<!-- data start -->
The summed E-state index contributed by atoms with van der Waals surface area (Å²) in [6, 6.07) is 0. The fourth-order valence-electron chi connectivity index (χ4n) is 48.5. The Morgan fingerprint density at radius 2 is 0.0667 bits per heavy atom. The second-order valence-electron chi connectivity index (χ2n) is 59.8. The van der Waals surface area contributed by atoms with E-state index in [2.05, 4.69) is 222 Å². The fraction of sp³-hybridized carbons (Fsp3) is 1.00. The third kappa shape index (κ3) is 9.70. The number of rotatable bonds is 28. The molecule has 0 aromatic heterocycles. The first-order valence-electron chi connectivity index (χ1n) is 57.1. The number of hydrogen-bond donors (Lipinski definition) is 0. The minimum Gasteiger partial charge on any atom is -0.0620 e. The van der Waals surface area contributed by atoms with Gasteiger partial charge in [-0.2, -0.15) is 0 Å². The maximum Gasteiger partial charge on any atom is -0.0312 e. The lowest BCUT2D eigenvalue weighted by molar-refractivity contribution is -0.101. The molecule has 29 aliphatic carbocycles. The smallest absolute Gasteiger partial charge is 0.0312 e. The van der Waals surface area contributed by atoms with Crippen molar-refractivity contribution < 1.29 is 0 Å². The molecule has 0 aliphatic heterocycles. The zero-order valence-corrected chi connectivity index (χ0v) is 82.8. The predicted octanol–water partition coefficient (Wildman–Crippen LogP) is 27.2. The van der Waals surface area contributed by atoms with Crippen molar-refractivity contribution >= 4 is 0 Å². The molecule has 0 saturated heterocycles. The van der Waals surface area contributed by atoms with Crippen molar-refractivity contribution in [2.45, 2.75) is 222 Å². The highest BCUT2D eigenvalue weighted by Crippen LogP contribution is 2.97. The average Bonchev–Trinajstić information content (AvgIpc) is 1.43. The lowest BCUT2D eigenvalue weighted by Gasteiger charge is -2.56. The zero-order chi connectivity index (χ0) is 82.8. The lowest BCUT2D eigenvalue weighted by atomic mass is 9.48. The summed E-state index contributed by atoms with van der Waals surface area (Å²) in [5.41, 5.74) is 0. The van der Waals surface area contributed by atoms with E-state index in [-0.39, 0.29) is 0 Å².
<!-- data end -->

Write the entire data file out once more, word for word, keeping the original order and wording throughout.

The summed E-state index contributed by atoms with van der Waals surface area (Å²) in [6, 6.07) is 0. The fourth-order valence-electron chi connectivity index (χ4n) is 48.5. The Morgan fingerprint density at radius 2 is 0.0667 bits per heavy atom. The second-order valence-electron chi connectivity index (χ2n) is 59.8. The van der Waals surface area contributed by atoms with E-state index in [2.05, 4.69) is 222 Å². The fraction of sp³-hybridized carbons (Fsp3) is 1.00. The third kappa shape index (κ3) is 9.70. The number of rotatable bonds is 28. The molecule has 0 aromatic heterocycles. The first-order valence-electron chi connectivity index (χ1n) is 57.1. The number of hydrogen-bond donors (Lipinski definition) is 0. The minimum Gasteiger partial charge on any atom is -0.0620 e. The van der Waals surface area contributed by atoms with Gasteiger partial charge in [-0.2, -0.15) is 0 Å². The maximum Gasteiger partial charge on any atom is -0.0312 e. The lowest BCUT2D eigenvalue weighted by molar-refractivity contribution is -0.101. The molecule has 29 aliphatic carbocycles. The smallest absolute Gasteiger partial charge is 0.0312 e. The van der Waals surface area contributed by atoms with Crippen molar-refractivity contribution < 1.29 is 0 Å². The molecule has 0 aliphatic heterocycles. The zero-order valence-corrected chi connectivity index (χ0v) is 82.8. The predicted octanol–water partition coefficient (Wildman–Crippen LogP) is 27.2. The van der Waals surface area contributed by atoms with Crippen molar-refractivity contribution >= 4 is 0 Å². The molecule has 0 saturated heterocycles. The van der Waals surface area contributed by atoms with Crippen molar-refractivity contribution in [2.45, 2.75) is 222 Å². The highest BCUT2D eigenvalue weighted by Crippen LogP contribution is 2.97. The average Bonchev–Trinajstić information content (AvgIpc) is 1.43. The lowest BCUT2D eigenvalue weighted by Gasteiger charge is -2.56. The zero-order chi connectivity index (χ0) is 82.8. The lowest BCUT2D eigenvalue weighted by atomic mass is 9.48. The summed E-state index contributed by atoms with van der Waals surface area (Å²) in [5.41, 5.74) is 0. The van der Waals surface area contributed by atoms with E-state index in [-0.39, 0.29) is 0 Å².